FOX News host Tucker Carlson had left-wing journalist Glenn Greenwald of The Intercept on his show last night where the men both admonished YouTube for implementing Big Brother presumably because a homosexual Vox employee’s feelings were hurt.
Carlson offered a spirited defense of Stephen Crowder, the conservative pundit who offended the Vox blogger during his comedic podcasts prompting the blogger to push YouTube to censor content, claiming the demonetization of his videos is apart of the corporate war on the free press.
“Platforms like Twitter, Facebook and Youtube, these are the modern public square obviously. Congress has acknowledged them as such. Section 230 of the Communications Decency Act gives tech companies special immunity from being sued for defamation or fraud,” Carlson said.
“The effect is immunity, and that immunity is worth tens of billions of dollars. It’s one of the reasons the owners of Twitter, Facebook and Google are so rich. You guaranteed that to them through your representatives in the Congress. And yet in return, these tech companies violate the terms of the deal every minute of every day,” Carlson added.
“They’re not open forums. They’re ongoing exercises in control and censorship,” Carlson said to conclude his rant.
Backing up Carlson’s points is the fact that independent, non-partisan journalist Ford Fischer of News2Share and history teacher Scott Allsop were also targeted in the purge alongside Crowder and other right-wing voices. This shows that it is more than just conservative provocateurs who are being impacted by YouTube’s truth commission and Orwellian censorship on other digital platforms.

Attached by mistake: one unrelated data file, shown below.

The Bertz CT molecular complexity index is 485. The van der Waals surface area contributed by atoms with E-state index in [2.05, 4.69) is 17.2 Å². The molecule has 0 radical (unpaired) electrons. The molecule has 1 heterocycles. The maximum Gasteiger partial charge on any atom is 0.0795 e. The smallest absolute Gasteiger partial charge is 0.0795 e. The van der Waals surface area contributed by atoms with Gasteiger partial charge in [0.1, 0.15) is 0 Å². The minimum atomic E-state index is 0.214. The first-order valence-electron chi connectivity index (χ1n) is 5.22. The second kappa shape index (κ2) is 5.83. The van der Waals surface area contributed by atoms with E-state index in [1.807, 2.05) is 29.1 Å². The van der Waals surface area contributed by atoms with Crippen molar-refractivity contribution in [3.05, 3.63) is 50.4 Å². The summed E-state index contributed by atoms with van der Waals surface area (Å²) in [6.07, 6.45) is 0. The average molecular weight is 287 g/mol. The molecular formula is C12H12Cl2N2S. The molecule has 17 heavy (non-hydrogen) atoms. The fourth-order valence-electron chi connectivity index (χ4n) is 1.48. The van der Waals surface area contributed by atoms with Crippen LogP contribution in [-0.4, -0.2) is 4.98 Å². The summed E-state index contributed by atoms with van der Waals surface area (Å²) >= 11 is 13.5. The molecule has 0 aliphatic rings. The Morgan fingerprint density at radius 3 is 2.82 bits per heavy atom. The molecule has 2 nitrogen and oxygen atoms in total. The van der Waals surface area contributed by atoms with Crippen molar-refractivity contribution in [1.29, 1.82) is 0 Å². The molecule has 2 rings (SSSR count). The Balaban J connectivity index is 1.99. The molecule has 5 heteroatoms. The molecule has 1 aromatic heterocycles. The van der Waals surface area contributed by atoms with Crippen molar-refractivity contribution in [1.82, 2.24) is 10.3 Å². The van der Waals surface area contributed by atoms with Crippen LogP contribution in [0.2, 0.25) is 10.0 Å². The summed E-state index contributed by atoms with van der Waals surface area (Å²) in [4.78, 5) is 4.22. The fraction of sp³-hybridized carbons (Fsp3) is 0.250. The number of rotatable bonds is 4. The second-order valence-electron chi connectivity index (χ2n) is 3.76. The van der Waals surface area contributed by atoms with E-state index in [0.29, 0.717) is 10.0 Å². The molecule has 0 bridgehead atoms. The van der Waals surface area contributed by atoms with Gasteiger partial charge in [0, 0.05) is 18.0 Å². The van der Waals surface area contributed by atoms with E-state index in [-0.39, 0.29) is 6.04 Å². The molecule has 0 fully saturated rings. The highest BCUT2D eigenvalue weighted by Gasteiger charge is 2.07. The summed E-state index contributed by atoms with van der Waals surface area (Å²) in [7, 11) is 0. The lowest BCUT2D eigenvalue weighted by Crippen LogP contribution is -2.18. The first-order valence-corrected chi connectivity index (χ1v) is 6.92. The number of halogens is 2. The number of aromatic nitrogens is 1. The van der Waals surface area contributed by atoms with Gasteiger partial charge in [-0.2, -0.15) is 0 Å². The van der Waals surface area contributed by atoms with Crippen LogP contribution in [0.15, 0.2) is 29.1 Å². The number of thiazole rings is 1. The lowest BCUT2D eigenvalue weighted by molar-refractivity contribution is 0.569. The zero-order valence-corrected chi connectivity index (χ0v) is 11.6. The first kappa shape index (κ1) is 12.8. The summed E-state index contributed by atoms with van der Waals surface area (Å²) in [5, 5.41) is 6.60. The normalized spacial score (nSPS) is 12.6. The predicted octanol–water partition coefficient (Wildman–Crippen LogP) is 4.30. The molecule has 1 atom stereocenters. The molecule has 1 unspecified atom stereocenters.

Greenwald largely agreed with Carlson’s take. The openly homosexual liberal believes Crowder is a “contemptuous cretin” for the remarks he made, but believes he should nevertheless have the right to say them.
“I find Crowder to be a contemptuous cretin,” Greenwald said. “I think he is a bully and bigot. He did not just criticize Carlos, he mocked him for being gay and Latino and sent a lot of harassment his way. That’s the point. Censorship advocates want our brains to just go to the first level of, ‘Do we hate their person and are we glad they are being censored?’
“In reality, this power to censor was not one they wanted,” he added. “It was one that was hoisted upon them largely by journalists who demanded they remove voices from the Internet. Imagine going into journalism and begging corporations to silence people.”
Greenwald noted that the giving a platform to individuals like Crowder is far less of a threat than a mob of jackals having the power to shutter voices based on their capricious whims.
“YouTube caved in defense of the powerful,” Greenwald told Carlson. “That’s what they will always do. Defend the mob and the powerful at the expense of those who are marginalized.”
Vox Media is partly owned by Comcast, one of the most powerful media corporations in the world. Their subsidiary, NBCUniversal pumped $200 million into the fledgling media company in 2015. Begging fellow monolithic corporations to censor their competitors may be their only possible chance to stay afloat at this point.
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